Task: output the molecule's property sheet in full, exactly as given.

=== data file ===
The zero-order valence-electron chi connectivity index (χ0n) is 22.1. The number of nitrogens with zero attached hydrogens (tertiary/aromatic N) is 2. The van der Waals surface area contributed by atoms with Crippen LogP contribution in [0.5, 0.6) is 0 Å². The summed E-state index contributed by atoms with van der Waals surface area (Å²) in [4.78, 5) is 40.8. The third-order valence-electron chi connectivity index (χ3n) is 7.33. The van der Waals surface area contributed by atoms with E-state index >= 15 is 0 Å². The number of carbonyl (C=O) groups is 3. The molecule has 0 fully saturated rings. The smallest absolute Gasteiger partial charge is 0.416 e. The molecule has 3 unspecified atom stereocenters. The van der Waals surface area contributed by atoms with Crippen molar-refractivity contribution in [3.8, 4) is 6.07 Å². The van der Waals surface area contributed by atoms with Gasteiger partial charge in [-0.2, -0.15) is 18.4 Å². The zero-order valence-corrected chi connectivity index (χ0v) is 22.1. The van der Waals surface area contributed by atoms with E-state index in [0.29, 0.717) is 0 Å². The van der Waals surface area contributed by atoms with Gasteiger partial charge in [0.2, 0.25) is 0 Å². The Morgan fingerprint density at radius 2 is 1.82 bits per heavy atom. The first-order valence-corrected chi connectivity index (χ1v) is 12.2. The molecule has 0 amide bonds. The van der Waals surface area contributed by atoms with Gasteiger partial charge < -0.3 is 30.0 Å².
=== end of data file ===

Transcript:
The zero-order valence-electron chi connectivity index (χ0n) is 22.1. The number of nitrogens with zero attached hydrogens (tertiary/aromatic N) is 2. The van der Waals surface area contributed by atoms with Crippen LogP contribution in [0.5, 0.6) is 0 Å². The summed E-state index contributed by atoms with van der Waals surface area (Å²) in [4.78, 5) is 40.8. The third-order valence-electron chi connectivity index (χ3n) is 7.33. The van der Waals surface area contributed by atoms with E-state index >= 15 is 0 Å². The number of carbonyl (C=O) groups is 3. The molecule has 0 fully saturated rings. The smallest absolute Gasteiger partial charge is 0.416 e. The molecule has 3 unspecified atom stereocenters. The van der Waals surface area contributed by atoms with Crippen molar-refractivity contribution in [3.8, 4) is 6.07 Å². The van der Waals surface area contributed by atoms with Gasteiger partial charge in [-0.2, -0.15) is 18.4 Å². The zero-order valence-corrected chi connectivity index (χ0v) is 22.1. The van der Waals surface area contributed by atoms with E-state index in [0.29, 0.717) is 0 Å². The van der Waals surface area contributed by atoms with Gasteiger partial charge in [0.2, 0.25) is 0 Å². The Morgan fingerprint density at radius 2 is 1.82 bits per heavy atom. The first-order valence-corrected chi connectivity index (χ1v) is 12.2. The molecule has 0 amide bonds. The van der Waals surface area contributed by atoms with Gasteiger partial charge < -0.3 is 30.0 Å².